Organoid technology has provided new translational research opportunities in oncology, in part by enabling the development of patient-representative living biobanks. Prostate cancer research historically has been constrained to a small number of in vitro models, limiting the ability to translate experimental conclusions for contemporary, heterogeneous patient populations. The facility of organoid culture methods to maintain luminal prostate epithelia, the common lineage of prostate cancers, has greatly expanded the phenotypic and genotypic diversity of available tractable models, including luminal stem/progenitor cells and progressive patient-derived cancers. Biobanks of patient prostate cancer organoids enable increased accuracy in predicting therapeutic efficacy and informative clinical trial designs. Here, we discuss how prostate organoid technology is currently being used, the promising areas of future therapeutic applications, and the current obstacles to be overcome.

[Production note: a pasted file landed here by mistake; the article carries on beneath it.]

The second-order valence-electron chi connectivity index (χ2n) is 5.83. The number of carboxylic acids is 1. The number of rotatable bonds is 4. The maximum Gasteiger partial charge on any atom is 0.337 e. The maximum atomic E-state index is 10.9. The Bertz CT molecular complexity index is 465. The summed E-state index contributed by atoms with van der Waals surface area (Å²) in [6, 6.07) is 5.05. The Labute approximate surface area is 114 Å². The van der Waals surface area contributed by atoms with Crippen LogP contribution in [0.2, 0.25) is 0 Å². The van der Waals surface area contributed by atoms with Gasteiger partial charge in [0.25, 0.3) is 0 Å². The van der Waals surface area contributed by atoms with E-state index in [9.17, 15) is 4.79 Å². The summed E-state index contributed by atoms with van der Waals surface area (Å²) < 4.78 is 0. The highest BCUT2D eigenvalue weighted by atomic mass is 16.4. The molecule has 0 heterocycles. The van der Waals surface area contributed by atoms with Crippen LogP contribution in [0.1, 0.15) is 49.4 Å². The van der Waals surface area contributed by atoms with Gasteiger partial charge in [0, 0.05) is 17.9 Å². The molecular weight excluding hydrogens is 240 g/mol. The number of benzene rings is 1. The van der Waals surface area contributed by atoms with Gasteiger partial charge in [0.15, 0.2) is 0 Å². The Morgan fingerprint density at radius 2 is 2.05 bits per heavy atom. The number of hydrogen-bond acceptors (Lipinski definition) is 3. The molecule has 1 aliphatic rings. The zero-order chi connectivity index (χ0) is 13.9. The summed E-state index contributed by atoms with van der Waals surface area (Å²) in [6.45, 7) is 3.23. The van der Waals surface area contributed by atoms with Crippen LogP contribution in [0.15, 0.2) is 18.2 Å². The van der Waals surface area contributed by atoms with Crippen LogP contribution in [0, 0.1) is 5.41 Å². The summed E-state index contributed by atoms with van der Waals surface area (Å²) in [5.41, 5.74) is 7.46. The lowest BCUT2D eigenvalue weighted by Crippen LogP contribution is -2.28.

Michael Beshiri, Supreet Agarwal, Juan Juan Yin, Kathleen Kelly